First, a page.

Oil the hot zone of the grill grates only, using a high heat resistant vegetable oil, like sunflower or canola oil. Moisten a paper towel and season the grates eight times. This will not only reduce the chance of the salmon sticking, but it will also allow it to come out nice and juicy.
The good news is that people using a charcoal grill will not have to worry about their grill not being able to get hot enough. Argentinian style grills can get pretty hot, which is perfect for people wondering what temp to cook salmon on grill.
What temperature to cook salmon on the grill? Get your grill up to 400F to 425F. Use the hot and cold grill method we mentioned above and you’ll get pretty consistent results.
How Long to Cook Salmon on Grill
After you’ve sweating your salmon, portioned it properly and seasoned the grill, you place your salmon skin-side up directly on the hot spot. Your temps should read anywhere between 400F and 425F – just the right range for high protein meats.
Let the salmon sit for three minutes on the meat side and check if it’s getting brown using tongues or by lifting up your Smart Flip Grill grates with the handle.
The big BIG advantage of our grill is that you totally avoid the risk of salmon sticking or falling apart on you. You only need to check and see if it’s getting those nice grill marks, then you flip after 3 minutes.
If you want to get those crisscross grill marks you should slowly lift up the salmon with your spatula and tongues then rotate it to 90 degrees. The first marks take 3 minutes, the second ones will take 1 minute.
Salmon should not be cooked for more than 4 minutes in total on the flesh side. Skin side will take 1-2 minutes in total. Look for that golden brown, crispy finish and your salmon is done.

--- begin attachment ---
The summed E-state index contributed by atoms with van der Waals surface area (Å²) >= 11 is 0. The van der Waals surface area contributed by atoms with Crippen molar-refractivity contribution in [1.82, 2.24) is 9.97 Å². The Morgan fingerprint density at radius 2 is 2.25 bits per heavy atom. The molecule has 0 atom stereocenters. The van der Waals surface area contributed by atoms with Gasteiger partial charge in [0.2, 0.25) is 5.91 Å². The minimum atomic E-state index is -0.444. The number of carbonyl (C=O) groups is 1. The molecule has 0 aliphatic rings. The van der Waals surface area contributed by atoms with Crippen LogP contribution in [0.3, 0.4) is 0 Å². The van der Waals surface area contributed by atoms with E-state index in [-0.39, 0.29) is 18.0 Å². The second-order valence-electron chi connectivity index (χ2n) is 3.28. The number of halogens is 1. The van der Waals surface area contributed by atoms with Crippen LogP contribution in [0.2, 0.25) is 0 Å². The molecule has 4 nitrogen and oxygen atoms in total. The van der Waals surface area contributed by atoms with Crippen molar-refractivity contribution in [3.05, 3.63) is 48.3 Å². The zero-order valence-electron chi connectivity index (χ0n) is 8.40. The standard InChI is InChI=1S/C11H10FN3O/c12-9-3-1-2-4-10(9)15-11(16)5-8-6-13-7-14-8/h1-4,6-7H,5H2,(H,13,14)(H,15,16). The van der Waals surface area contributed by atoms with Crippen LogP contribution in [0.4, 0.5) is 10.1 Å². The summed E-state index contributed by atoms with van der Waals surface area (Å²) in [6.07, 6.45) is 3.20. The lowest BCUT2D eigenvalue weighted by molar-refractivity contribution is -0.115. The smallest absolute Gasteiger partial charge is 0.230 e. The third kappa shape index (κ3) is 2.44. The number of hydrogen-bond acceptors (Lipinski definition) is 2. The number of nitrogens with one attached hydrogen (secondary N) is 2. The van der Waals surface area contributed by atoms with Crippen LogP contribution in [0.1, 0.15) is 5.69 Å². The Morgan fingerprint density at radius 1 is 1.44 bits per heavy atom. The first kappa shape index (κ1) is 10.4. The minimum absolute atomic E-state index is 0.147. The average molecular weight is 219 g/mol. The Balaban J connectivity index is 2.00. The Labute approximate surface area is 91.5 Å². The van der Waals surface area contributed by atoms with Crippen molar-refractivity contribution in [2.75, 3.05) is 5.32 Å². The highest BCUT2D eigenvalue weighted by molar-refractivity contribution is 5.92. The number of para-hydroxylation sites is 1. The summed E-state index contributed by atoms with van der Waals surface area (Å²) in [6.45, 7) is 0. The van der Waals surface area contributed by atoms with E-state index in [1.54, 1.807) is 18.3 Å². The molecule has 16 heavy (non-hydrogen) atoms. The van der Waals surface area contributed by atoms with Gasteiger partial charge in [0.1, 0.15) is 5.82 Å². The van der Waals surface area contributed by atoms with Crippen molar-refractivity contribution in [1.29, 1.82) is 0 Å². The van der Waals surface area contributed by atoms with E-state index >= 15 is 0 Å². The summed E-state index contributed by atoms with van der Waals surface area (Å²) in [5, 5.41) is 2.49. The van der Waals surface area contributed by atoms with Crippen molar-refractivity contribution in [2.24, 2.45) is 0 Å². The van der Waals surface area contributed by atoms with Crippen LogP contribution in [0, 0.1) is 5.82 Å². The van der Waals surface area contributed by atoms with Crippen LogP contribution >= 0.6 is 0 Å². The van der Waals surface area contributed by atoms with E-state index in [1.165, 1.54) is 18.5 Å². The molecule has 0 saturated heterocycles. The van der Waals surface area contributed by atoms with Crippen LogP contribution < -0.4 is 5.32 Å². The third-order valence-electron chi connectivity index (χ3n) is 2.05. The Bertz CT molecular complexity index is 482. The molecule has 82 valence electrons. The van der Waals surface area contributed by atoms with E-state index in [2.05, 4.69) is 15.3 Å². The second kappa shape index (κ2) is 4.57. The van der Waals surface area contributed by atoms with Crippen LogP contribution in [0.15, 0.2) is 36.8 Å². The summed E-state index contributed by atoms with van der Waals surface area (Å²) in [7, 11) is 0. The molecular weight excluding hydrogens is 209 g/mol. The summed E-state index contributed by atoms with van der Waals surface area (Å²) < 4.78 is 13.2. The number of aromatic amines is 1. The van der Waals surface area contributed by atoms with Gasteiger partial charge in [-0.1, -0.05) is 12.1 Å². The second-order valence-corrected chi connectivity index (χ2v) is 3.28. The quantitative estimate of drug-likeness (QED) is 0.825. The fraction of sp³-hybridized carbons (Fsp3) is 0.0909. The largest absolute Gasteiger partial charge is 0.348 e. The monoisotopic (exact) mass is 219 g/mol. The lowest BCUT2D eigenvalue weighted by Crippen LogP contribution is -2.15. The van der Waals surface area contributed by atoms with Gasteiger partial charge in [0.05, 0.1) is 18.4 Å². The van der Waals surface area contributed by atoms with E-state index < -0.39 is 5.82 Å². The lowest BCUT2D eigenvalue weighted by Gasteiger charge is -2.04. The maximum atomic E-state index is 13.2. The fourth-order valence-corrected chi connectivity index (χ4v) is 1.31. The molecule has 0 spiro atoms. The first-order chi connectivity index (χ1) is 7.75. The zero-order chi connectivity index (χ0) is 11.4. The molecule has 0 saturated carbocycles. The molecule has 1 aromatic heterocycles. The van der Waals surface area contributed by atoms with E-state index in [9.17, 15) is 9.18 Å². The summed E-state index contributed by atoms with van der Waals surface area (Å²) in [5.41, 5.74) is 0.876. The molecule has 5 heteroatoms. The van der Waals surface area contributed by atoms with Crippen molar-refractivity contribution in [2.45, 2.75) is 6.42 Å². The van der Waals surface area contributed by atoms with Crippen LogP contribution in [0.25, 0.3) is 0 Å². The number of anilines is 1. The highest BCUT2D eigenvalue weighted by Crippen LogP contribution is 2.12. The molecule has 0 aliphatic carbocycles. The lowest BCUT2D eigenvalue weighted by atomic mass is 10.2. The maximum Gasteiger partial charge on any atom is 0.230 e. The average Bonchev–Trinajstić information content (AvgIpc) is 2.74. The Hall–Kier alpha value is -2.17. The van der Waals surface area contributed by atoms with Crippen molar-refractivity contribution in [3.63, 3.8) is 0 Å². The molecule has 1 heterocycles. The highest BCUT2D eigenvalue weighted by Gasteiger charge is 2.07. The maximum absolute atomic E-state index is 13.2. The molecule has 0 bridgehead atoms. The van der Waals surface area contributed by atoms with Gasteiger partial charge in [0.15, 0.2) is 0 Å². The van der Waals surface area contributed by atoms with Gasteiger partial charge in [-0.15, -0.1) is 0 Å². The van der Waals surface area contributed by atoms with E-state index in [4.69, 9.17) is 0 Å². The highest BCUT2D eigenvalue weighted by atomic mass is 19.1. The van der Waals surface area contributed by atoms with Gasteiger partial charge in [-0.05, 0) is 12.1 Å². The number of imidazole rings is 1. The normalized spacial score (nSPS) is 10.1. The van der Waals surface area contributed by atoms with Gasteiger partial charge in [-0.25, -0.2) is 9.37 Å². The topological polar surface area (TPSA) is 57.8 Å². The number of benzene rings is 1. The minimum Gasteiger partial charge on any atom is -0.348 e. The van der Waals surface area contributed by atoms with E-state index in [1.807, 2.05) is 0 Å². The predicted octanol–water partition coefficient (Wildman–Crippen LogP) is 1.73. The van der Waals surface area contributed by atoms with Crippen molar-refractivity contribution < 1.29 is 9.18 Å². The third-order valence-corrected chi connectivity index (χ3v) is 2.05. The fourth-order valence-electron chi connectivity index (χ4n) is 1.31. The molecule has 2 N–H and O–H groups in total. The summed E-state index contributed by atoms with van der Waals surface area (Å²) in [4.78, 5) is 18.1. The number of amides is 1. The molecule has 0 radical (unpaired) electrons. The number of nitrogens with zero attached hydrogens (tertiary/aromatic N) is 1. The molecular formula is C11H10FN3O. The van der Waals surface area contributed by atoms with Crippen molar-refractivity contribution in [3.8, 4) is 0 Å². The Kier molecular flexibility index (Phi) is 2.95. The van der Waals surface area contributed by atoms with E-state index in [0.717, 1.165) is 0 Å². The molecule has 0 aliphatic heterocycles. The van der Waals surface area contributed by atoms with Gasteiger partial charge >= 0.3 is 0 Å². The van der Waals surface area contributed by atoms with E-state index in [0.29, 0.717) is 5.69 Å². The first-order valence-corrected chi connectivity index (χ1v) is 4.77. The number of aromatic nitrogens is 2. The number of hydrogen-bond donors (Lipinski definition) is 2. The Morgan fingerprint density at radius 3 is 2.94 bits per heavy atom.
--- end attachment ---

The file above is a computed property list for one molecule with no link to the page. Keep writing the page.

The Safest and Most fun Ways to Cook Salmon on the Grill
Using an Argentinian style grill for cooking salmon makes the entire aforementioned process quite simple.
You still need to season the grill, sweat the meat and be cautious with your meat portioning, however, you directly avoid the biggest issue with cooking high-protein meats – sticking to the grill and falling apart.
The Griller Dude team highly recommends that you try out using a movable grill like the Smart Flip Grill we produced, because it will give you access to far more grilling options and help you eat healthier.
Direct Grilling Over Medium-High Heat
You can go for direct grilling over medium-high heat, which in total (flesh and skin side) will take about 6 minutes - 4 mins for flesh side and 2 minutes for skin side.
Grilling over direct heat is the best way to get a nice and crispy finish, however, you need to be mindful of flare-ups from the grease falling on top of the coals.
The best salmon cook time on a grill is up to 6 minutes per inch of salmon, so portions that are more than this should cook for a little more.
For the sake of safety, we do recommend that you check and see if the thickest part of your salmon is cooked. You can tell by the color – it should be pink, but not transparent. This is also a great answer to the question “How long do you cook salmon on the grill?”.
Cook Salmon on Grill in Foil
There’s also quite a common method for cooking salmon on a charcoal grill and that’s the “foil method”. It allows the cook to preserve the moisture of the salmon, steaming it in whatever sauce or vegetables they want to cook it with.
How long to cook salmon on the grill in foil depends on the thickness of the meat cut and the temperature of the grill. At 425F you should cook salmon grill foil for about 2-3 minutes, then you should get that crispy skin by directly grilling the skin side.
We hope this quick and simple guide on how to cook salmon on grill helps you get better, tastier, more consistent results.